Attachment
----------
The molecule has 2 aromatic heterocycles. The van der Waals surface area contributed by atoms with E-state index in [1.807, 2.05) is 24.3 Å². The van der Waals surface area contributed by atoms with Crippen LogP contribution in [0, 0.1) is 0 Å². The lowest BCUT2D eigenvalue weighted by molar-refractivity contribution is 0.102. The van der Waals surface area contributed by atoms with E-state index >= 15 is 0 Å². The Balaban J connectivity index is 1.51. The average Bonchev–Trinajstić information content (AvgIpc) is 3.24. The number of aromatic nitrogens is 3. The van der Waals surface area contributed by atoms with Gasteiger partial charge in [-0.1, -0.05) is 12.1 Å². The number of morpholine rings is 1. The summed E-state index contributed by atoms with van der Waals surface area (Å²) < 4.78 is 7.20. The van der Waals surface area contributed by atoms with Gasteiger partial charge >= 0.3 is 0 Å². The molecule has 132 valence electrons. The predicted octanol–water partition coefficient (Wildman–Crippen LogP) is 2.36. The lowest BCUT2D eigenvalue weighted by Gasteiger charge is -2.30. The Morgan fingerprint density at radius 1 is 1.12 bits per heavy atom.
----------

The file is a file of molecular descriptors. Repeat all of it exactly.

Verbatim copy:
The molecule has 2 aromatic heterocycles. The van der Waals surface area contributed by atoms with E-state index in [1.807, 2.05) is 24.3 Å². The van der Waals surface area contributed by atoms with Crippen LogP contribution in [0, 0.1) is 0 Å². The lowest BCUT2D eigenvalue weighted by molar-refractivity contribution is 0.102. The van der Waals surface area contributed by atoms with E-state index >= 15 is 0 Å². The Balaban J connectivity index is 1.51. The average Bonchev–Trinajstić information content (AvgIpc) is 3.24. The number of aromatic nitrogens is 3. The van der Waals surface area contributed by atoms with Gasteiger partial charge in [-0.1, -0.05) is 12.1 Å². The number of morpholine rings is 1. The summed E-state index contributed by atoms with van der Waals surface area (Å²) < 4.78 is 7.20. The van der Waals surface area contributed by atoms with Gasteiger partial charge >= 0.3 is 0 Å². The molecule has 132 valence electrons. The predicted octanol–water partition coefficient (Wildman–Crippen LogP) is 2.36. The lowest BCUT2D eigenvalue weighted by Gasteiger charge is -2.30. The Morgan fingerprint density at radius 1 is 1.12 bits per heavy atom.